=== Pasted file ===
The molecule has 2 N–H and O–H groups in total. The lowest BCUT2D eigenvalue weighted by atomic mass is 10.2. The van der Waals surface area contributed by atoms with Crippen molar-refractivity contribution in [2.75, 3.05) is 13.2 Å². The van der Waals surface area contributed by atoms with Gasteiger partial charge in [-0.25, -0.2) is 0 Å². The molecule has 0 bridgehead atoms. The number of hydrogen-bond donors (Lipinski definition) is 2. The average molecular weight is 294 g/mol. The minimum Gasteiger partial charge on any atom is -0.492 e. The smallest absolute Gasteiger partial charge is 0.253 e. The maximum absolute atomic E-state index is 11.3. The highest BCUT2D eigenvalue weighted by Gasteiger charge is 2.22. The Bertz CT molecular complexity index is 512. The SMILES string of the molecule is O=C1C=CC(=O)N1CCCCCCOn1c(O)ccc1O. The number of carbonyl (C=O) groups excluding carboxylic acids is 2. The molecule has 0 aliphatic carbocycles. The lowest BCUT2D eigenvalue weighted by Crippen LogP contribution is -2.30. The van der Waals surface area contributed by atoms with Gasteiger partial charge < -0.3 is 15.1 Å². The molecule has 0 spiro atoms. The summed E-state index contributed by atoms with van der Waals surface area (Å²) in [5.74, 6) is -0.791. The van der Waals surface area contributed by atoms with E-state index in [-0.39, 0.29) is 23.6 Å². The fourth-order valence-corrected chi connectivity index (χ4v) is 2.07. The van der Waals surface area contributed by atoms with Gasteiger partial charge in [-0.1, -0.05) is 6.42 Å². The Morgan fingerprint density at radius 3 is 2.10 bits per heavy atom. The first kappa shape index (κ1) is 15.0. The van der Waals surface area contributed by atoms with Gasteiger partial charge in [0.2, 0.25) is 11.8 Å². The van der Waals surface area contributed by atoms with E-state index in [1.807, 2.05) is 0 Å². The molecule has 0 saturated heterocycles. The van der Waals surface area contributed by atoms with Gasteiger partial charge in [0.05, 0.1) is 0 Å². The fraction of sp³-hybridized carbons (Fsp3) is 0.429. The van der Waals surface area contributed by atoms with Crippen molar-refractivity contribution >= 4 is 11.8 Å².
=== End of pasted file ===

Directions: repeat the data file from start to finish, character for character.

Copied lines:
The molecule has 2 N–H and O–H groups in total. The lowest BCUT2D eigenvalue weighted by atomic mass is 10.2. The van der Waals surface area contributed by atoms with Crippen molar-refractivity contribution in [2.75, 3.05) is 13.2 Å². The van der Waals surface area contributed by atoms with Gasteiger partial charge in [-0.25, -0.2) is 0 Å². The molecule has 0 bridgehead atoms. The number of hydrogen-bond donors (Lipinski definition) is 2. The average molecular weight is 294 g/mol. The minimum Gasteiger partial charge on any atom is -0.492 e. The smallest absolute Gasteiger partial charge is 0.253 e. The maximum absolute atomic E-state index is 11.3. The highest BCUT2D eigenvalue weighted by Gasteiger charge is 2.22. The Bertz CT molecular complexity index is 512. The SMILES string of the molecule is O=C1C=CC(=O)N1CCCCCCOn1c(O)ccc1O. The number of carbonyl (C=O) groups excluding carboxylic acids is 2. The molecule has 0 aliphatic carbocycles. The lowest BCUT2D eigenvalue weighted by Crippen LogP contribution is -2.30. The van der Waals surface area contributed by atoms with Gasteiger partial charge < -0.3 is 15.1 Å². The molecule has 0 spiro atoms. The summed E-state index contributed by atoms with van der Waals surface area (Å²) in [5.74, 6) is -0.791. The van der Waals surface area contributed by atoms with E-state index in [-0.39, 0.29) is 23.6 Å². The fourth-order valence-corrected chi connectivity index (χ4v) is 2.07. The van der Waals surface area contributed by atoms with Gasteiger partial charge in [-0.1, -0.05) is 6.42 Å². The Morgan fingerprint density at radius 3 is 2.10 bits per heavy atom. The first kappa shape index (κ1) is 15.0. The van der Waals surface area contributed by atoms with Gasteiger partial charge in [0.2, 0.25) is 11.8 Å². The van der Waals surface area contributed by atoms with E-state index in [1.807, 2.05) is 0 Å². The molecule has 0 saturated heterocycles. The van der Waals surface area contributed by atoms with Gasteiger partial charge in [0.05, 0.1) is 0 Å². The fraction of sp³-hybridized carbons (Fsp3) is 0.429. The van der Waals surface area contributed by atoms with Crippen molar-refractivity contribution >= 4 is 11.8 Å².